When I was kid, the phrase “Banned in Boston” confused me. I thought of Boston as a liberal, cosmopolitan city. Surely they didn’t censor things there.
They don’t anymore, but they sure used to. About 100 years ago, Boston was in the grip of dour “vice” crusaders who used their religious beliefs to decide what books and magazines people could read and what performances they could see on stage. And it wasn’t alone.
The “Values Voter Summit” (VVS), an annual Religious Right gathering in Washington, D.C., took place over the weekend. The rhetoric at the confab, which is now in its 10th year, is pretty consistent: speakers preach Christian “persecution,” Islamophobia, homophobia, dissatisfaction with the federal government and religious revivalism to whip about 3,000 attendees into a frenzy.
The annual Values Voter Summit (VVS), the nation’s largest gathering of the Religious Right, begins today. The event, sponsored by the Family Research Council (FRC), the American Family Association (AFA) and other far-right groups, is celebrating its 10-year anniversary. In light of that, I thought it might be interesting to look back at some of the highlights (or lowlights, if you will) of this event.
Here we go:
The Family Research Council’s (FRC) annual Values Voter Summit (VVS) will be held this weekend in Washington, D.C., and it seems FRC President Tony Perkins is getting a head start on that gathering’s indulgence in Islamophobia.
Pope Francis has landed and American taxpayers are footing the bill.
According to the Philadelphia Inquirer, the World Meeting of Families agreed on Friday to shoulder Philadelphia’s costs for hosting the pope. The Meeting is sponsored by the Holy See’s Pontifical Council for the Family and is held every three years in a different world city. This year, it’s located in Philadelphia.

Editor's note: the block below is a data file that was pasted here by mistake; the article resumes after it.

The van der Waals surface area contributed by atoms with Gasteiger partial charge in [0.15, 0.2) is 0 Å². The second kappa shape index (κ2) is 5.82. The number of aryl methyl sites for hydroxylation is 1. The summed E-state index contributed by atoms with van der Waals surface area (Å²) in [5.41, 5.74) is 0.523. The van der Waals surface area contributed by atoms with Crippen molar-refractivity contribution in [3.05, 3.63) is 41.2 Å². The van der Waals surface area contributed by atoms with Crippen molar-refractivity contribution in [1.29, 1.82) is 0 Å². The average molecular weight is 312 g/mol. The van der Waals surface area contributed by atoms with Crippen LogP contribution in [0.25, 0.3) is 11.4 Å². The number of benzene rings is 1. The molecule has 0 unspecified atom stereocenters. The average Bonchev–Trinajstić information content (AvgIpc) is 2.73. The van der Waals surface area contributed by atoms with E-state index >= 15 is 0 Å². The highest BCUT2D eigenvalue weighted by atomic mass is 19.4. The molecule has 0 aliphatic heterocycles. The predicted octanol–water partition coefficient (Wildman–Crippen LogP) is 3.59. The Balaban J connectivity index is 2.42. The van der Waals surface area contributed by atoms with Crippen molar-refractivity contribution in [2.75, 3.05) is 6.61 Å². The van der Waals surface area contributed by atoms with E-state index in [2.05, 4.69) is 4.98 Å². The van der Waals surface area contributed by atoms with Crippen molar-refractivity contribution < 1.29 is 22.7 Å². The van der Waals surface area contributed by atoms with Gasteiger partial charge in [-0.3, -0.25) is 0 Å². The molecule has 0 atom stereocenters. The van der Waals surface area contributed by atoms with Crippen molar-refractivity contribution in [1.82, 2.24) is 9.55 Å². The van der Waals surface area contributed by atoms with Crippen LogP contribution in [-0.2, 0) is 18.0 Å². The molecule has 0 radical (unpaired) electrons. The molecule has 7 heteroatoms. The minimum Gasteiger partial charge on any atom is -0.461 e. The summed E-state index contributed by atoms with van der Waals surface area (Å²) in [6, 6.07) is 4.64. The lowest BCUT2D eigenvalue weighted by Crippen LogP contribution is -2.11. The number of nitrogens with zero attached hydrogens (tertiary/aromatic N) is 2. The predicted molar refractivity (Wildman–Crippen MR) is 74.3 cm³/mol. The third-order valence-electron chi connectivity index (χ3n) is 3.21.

Dr. Ben Carson, a retired neurosurgeon who is currently seeking the Republican nomination for president, apparently believes Americans should not elect a Muslim to the presidency because, he says, Islam is incompatible with the U.S. Constitution.
“I would not advocate that we put a Muslim in charge of this nation,” Carson said during a “Meet the Press” interview on Sunday. “I absolutely would not agree with that.”
We have lately become all too familiar with demands for religious exemptions from the contraception coverage requirements of the Affordable Care Act (ACA). Now, the Equitable Access to Care and Health (EACH) Act, H.R. 2061, would carve out from the ACA a religious exemption of a different nature. The EACH Act would provide an exemption from the ACA’s individual insurance mandate for individuals with a religious objection to using certain medical care services.
Three years ago, Religious Right phony historian David Barton published a ridiculous book called The Jefferson Lies that argued, in part, that Thomas Jefferson was a fundamentalist Christian who wanted Christianity to form the basis of the U.S. government.
The tome marked a turning point for Barton. His previous books had been self-produced, but The Jefferson Lies was issued by Thomas Nelson, a respectable publisher of evangelical works.